Physicist: Comment on RS. Previous head didn’t’ give space to “deniers”. current document requires further revision. Draft Copenhagen agreement deals with putting together a world government (57? 58?). Why didn’t you use that?

Klaus: Only retirees dare write against AGW. COP-15 was so confused there was no point to go there. Details impossible to follow and not relevant. Documents have no writers and no readers

Q: Bloggers have changed the nature of the debate

Lawson: Yes. Extremely-expensive decisions should not be taken without a proper debate and there hasn’t been one. The RS has been obliged to move a little bit, not much, but more than nothing. Even the BBC says dissenting voice ought to be heard.

My questions

What would convince Pres Klaus that there is something to worry about? What would he choose, climate disruption or liberty?

Klaus: Empirical evidence is what is needed. Starting point still remains. Quality of measurements for example is important. Models are not convincing, too many mistakes in the methodologies, statistics, I am not convinced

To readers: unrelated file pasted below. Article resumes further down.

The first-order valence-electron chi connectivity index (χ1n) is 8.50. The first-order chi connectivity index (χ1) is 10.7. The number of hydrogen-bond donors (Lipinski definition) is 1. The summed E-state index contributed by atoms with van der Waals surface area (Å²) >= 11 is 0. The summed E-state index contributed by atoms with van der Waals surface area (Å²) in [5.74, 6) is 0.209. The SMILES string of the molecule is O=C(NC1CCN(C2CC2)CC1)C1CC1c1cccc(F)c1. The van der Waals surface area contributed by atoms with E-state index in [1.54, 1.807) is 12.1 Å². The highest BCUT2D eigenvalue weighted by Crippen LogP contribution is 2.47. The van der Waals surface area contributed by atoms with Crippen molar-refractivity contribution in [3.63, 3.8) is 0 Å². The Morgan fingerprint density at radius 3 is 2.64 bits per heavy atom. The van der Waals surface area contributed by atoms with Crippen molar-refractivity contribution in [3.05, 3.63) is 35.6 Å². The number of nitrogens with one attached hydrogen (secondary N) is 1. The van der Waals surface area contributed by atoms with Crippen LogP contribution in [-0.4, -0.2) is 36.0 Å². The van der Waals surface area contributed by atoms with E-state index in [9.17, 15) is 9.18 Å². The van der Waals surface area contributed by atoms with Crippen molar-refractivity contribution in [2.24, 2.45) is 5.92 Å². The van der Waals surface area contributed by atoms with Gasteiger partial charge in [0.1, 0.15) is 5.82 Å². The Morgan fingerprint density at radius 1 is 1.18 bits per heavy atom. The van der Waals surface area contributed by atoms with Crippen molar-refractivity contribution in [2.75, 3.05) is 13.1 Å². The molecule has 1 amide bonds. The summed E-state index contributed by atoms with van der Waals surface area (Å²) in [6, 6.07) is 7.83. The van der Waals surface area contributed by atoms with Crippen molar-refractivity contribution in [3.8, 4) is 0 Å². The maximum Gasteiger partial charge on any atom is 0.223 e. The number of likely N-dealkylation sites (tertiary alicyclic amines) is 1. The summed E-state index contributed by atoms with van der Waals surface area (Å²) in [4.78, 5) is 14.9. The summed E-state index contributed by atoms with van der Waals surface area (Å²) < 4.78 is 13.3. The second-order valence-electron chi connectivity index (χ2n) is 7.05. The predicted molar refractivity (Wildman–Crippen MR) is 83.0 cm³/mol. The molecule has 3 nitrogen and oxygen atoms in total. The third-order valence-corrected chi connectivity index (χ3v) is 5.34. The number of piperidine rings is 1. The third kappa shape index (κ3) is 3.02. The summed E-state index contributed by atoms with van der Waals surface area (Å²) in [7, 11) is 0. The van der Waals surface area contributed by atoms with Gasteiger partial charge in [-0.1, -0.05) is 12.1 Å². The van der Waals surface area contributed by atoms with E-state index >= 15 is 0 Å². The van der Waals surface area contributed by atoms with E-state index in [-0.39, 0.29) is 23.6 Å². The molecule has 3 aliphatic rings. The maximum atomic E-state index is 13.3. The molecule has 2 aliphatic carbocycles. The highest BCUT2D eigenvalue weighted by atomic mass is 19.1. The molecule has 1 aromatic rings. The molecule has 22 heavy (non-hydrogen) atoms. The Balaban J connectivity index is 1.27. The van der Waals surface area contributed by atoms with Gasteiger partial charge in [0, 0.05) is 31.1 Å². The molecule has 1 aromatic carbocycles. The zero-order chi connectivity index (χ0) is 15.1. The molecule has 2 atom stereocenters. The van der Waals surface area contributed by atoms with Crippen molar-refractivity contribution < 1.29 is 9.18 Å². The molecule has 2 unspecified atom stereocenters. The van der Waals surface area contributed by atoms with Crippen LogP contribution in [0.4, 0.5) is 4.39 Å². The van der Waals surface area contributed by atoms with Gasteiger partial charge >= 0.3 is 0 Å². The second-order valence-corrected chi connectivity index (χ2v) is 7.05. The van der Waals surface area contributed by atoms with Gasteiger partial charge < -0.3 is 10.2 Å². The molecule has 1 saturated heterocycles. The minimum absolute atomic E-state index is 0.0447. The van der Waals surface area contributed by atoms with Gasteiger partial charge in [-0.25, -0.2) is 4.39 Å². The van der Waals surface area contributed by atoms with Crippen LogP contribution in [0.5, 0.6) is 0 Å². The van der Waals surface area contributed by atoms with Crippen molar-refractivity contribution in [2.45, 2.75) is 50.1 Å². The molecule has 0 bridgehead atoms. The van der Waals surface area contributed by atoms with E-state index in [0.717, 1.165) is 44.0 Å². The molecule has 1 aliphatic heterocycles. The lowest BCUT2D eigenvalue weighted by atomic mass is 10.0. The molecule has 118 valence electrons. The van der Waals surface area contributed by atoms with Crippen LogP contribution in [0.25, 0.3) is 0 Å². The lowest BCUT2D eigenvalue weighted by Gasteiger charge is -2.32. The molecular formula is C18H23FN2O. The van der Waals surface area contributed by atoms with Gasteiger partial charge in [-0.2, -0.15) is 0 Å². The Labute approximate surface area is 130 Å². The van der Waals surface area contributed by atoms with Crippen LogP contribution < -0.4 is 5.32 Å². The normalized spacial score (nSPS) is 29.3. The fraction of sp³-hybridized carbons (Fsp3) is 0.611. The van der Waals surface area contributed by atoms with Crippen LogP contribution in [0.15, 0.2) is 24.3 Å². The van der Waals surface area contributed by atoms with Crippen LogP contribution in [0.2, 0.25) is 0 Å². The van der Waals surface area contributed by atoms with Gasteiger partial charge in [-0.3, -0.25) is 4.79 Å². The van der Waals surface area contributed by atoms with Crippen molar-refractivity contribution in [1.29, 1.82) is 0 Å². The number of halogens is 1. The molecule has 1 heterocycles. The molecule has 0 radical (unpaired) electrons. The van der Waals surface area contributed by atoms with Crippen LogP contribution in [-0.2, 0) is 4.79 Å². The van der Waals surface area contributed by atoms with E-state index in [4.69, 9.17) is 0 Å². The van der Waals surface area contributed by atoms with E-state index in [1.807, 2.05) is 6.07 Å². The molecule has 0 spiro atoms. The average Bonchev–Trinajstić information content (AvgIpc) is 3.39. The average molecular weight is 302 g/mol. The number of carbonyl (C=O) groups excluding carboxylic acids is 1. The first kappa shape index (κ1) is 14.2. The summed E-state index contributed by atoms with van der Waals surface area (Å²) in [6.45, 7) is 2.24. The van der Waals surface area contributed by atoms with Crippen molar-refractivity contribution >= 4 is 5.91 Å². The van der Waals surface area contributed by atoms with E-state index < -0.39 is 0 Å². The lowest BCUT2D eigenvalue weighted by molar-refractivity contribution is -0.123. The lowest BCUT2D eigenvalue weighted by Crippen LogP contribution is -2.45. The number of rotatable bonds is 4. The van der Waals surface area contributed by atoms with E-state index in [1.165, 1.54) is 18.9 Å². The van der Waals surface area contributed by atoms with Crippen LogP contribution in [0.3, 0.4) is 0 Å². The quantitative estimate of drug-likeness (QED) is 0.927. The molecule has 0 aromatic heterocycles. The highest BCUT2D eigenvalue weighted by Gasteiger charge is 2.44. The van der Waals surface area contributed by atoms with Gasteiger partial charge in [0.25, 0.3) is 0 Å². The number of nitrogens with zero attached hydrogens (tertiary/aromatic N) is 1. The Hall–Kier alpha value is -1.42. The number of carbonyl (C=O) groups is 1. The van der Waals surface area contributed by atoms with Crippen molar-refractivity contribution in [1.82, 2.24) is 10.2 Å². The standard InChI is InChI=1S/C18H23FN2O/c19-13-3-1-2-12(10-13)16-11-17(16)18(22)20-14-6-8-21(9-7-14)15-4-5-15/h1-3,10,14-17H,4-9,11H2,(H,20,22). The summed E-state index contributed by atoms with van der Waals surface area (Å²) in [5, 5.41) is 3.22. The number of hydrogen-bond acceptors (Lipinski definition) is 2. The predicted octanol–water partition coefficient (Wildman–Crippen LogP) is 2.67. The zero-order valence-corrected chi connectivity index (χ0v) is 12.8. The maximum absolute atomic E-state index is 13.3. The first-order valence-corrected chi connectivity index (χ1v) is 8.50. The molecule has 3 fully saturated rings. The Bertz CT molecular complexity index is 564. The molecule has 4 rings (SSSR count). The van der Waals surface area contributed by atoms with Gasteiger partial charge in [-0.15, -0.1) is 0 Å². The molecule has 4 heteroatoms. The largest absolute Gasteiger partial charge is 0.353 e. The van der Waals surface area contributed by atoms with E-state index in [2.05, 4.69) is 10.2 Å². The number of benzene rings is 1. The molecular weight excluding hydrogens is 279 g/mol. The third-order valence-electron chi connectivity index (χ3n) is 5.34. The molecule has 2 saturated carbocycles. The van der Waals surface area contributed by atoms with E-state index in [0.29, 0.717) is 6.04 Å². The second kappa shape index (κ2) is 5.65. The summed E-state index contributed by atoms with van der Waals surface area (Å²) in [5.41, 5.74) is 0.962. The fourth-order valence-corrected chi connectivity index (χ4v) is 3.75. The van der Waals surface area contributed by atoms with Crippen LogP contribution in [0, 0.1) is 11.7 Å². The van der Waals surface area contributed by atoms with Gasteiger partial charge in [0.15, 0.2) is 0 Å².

Philosopher: The psychological side. Green lobbyists want to have cars and dirty industries banned. They found the scientific reason in AGW. Political agenda feeds on fear.

Klaus: One reason for scaring us disproved, another one pops up. My interests at the beginning of the 1970a. Could get only economical reviews and scientific publications. Couldn’t understand Club of Rome and Limits to Growth. That’s total nonsense. Same computer modellers of LtG continued with AGW. Same people.

Q: AGWers are organised by somebody?
Piers Corbyn: Prepare for extreme events…ask the UN to do that?

Klaus: Anybody controlling? People that have outlived communism are oversensitive regarding the issue of getting controlled

Q: Oxford Union debate, victory. Other side went for ad-homs. Wind farms are completely useless and evidence is transparent. How do rational politicians live with that knowledge?

Klaus`; Times journo asked if other leading politicians are against AGW? Many have similar views but are afraid to say it openly. Anecdote. Some nonsense is very evident. Solar energy during the night. Wind farm generation by electrical motors.

Lawson concludes. Mentions Klaus’ bravery as he is still in office.

end at 20:29